Sex, blood ,and stabbings...inside the horrendous murders carried out by Peter Kürten, the Vampire of Düsseldorf
Her body was found tucked under a hedge in a quiet part of town. She’d been stabbed 13 times, her vagina mutilated, and there was semen on her underwear.
Rose Ohliger was only 8-years-old when she was murdered.
Her maimed body was a grim discovery. It marked the beginning of a year of terror for the residents of Düsseldorf, Germany. A year of terror at the hands of a man who came to be known as The Vampire…
Born in 1883, Peter Kürten was the oldest of 13 children. All of whom, along with their parents, lived in one room.
Life was cramped, uncomfortable. And this was only made worse by the violence. Peter’s father was an alcoholic. And after his drinking sessions in the city’s beer halls, he’d force himself upon his wife. His eldest son Peter would look on.
But the sexual abuse wasn’t limited to Peter’s mother. His father would abuse his daughters, Peter’s sisters.
And, at a young age, Peter started to abuse his sisters, too.
Many years later, when awaiting execution, Peter would tell investigators he committed his first murder at around that same time, about 9. While out playing on a raft in a nearby river, Peter boasted of holding a friend’s head under the water until he drowned.
There’s never been any evidence for this crime. It may have been a mere boast born out of his Peter’s troubled childhood.
But while the murder of his school-friend may have been fantasy, the suffering of animals at Peter’s hands was very real.
From a young age, Peter Kürten started working for a local dog-catcher.
While no one was looking, he’d torture the dogs, masturbating as he did so. Before long, he committed bestiality with sheep in local stables.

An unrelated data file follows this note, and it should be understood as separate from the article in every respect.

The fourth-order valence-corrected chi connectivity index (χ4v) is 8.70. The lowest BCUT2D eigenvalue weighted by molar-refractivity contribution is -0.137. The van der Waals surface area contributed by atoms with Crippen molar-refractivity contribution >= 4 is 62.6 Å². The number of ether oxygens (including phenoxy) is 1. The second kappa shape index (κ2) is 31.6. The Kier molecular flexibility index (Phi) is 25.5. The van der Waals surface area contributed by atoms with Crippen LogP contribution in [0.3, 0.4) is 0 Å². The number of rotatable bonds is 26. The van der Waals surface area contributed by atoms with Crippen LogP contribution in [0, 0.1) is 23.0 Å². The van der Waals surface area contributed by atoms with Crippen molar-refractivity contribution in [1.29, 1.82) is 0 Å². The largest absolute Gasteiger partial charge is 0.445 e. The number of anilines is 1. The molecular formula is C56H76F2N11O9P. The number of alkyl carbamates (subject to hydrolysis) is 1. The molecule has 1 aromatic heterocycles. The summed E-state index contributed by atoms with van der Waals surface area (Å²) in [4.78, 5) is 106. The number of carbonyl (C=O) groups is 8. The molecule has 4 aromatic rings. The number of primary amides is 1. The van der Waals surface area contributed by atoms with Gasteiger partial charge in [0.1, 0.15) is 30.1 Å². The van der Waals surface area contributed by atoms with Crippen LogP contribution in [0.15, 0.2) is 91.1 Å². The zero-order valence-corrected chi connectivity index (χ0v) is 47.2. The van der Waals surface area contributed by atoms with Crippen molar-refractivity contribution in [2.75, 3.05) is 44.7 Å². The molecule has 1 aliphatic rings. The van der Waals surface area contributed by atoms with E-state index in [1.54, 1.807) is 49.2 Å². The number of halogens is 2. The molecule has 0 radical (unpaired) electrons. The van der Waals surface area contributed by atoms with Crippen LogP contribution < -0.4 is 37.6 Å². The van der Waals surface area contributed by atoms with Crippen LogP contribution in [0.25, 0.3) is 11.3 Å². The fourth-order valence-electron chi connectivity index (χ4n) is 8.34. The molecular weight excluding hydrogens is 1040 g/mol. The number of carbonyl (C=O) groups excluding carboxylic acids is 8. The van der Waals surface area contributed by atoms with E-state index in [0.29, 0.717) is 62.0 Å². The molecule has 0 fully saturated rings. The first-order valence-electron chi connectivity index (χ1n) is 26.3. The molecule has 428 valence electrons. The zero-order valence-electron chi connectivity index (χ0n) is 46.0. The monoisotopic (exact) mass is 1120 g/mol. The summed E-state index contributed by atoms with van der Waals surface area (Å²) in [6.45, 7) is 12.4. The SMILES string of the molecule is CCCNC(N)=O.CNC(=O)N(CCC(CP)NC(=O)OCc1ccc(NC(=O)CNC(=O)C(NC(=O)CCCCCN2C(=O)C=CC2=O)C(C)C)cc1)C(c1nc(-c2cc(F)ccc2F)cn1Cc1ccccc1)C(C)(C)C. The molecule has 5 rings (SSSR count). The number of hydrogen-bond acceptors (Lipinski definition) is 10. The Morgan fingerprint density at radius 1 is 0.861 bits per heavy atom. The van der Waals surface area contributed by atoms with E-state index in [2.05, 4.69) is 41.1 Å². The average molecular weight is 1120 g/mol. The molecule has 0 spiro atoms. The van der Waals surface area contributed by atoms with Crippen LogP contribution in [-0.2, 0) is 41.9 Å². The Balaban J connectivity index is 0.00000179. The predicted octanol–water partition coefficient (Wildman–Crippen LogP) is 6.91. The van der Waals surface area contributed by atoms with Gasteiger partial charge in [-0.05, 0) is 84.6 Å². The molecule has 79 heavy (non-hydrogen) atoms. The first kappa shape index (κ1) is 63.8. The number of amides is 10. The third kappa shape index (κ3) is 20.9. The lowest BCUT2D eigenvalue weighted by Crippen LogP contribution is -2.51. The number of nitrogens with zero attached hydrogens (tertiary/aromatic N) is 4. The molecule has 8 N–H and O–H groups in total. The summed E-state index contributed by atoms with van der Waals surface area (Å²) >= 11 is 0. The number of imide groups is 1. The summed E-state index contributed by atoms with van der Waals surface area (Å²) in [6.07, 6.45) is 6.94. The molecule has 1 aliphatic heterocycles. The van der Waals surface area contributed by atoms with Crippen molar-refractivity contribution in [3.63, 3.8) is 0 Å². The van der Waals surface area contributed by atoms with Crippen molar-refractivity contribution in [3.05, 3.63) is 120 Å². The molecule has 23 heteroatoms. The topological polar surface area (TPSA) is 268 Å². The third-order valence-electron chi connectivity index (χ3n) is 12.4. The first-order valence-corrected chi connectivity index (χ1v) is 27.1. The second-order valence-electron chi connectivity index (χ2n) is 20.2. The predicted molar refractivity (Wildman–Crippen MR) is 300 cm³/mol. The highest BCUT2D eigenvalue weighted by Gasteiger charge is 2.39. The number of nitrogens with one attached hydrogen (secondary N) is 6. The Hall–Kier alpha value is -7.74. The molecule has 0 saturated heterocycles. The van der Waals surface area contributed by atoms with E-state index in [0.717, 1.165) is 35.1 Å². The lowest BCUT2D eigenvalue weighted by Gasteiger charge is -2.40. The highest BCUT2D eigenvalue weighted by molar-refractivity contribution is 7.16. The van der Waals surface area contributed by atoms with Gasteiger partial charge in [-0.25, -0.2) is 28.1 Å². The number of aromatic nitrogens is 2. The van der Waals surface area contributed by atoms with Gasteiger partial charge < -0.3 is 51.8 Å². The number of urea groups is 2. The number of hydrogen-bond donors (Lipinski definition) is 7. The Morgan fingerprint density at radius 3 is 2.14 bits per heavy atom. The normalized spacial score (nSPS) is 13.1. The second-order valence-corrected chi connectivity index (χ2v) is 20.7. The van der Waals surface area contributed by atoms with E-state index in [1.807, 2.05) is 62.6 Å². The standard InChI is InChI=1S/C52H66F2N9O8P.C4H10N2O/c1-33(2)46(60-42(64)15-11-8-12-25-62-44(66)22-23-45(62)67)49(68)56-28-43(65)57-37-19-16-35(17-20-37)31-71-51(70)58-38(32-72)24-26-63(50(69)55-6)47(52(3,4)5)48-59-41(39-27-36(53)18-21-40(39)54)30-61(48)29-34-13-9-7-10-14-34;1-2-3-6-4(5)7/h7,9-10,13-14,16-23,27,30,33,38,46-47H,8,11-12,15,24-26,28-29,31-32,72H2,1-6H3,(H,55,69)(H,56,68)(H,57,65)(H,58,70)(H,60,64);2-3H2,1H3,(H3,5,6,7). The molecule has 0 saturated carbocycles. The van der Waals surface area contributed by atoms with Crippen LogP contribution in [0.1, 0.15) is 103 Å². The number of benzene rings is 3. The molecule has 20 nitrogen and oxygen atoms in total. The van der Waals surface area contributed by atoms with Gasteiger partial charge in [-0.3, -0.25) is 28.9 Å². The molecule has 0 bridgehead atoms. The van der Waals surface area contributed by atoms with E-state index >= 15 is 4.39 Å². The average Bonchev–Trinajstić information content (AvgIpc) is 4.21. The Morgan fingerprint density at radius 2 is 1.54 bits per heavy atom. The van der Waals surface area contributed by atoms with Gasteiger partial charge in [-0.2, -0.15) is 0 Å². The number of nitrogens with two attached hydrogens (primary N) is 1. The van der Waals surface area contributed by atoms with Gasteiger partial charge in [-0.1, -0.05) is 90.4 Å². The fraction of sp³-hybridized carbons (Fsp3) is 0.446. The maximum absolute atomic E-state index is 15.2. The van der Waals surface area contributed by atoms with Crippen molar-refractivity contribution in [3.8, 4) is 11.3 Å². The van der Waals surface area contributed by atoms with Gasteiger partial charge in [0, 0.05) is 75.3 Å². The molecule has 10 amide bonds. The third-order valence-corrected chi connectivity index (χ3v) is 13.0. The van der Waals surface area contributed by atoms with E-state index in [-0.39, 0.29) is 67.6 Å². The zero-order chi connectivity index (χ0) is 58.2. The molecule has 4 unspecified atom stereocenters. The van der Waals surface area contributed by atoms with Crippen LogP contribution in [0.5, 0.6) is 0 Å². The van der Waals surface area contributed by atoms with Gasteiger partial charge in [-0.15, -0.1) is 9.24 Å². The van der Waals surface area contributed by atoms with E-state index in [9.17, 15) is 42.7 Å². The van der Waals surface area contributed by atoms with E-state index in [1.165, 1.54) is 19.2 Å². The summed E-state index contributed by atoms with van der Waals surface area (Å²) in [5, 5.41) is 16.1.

By 16, Peter was stealing. Mostly, he’d pinch clothes or food. It was enough to land him in prison for short periods. But come 1913, a botched burglary meant he was handed an eight-year prison sentence.
Those years in prison would be formative.
Later, in police interviews, Peter would describe how he spent his time inside fantasizing about violent sexual acts. He’d even engineer situations where he’d be given time in solitary, so he could fantasise and masturbate in peace.
Once released, Peter gained an air of respectability by marrying a local woman. And it wasn’t until 8 February 1929 his killing frenzy began with the murder of Rose Ohliger.
Five days later, he stabbed a middle-aged mechanic to death. And, on 21 August, he stuck again. This time, killing three women in one night.
The local press went into overdrive, naming the killer the Vampire because of the bloody nature of his crimes.
One night a month later, he raped and killed a young servant, and a couple of weeks on, two elderly women.
All his crimes were similar . The victims were cut, sliced, over and over. Some would be stabbed dozens of times, occasionally in the genital area. Others would show signs of having been penetrated vaginally by Peter’s course fingers.
Eventually, Peter Kürten was identified to police by a potential victim who’d escaped.
The Vampire of Düsseldorf was caught.
In prison awaiting trial, Peter said he’d killed in order to ‘strike back at an oppressive society’.
He was charged with nine murders, even though he boasted of killing 70 more. And when the judge asked him if he had any conscience, Peter’s answer was simple. ‘I have none,’ he said.
He was found guilty and sentenced to death.
At the time in Germany, death sentences were carried out by guillotine. Shortly before mounting the scaffold, Peter Kürten asked the prison doctor if, after losing his head, he’d be able to hear the rush of blood from his neck at least for a moment before his senses shut down.
‘That would be the pleasure to end all pleasures,’ Peter Kürten said.
Even in his own death, the Vampire of Düsseldorf’s blood lust was insatiable.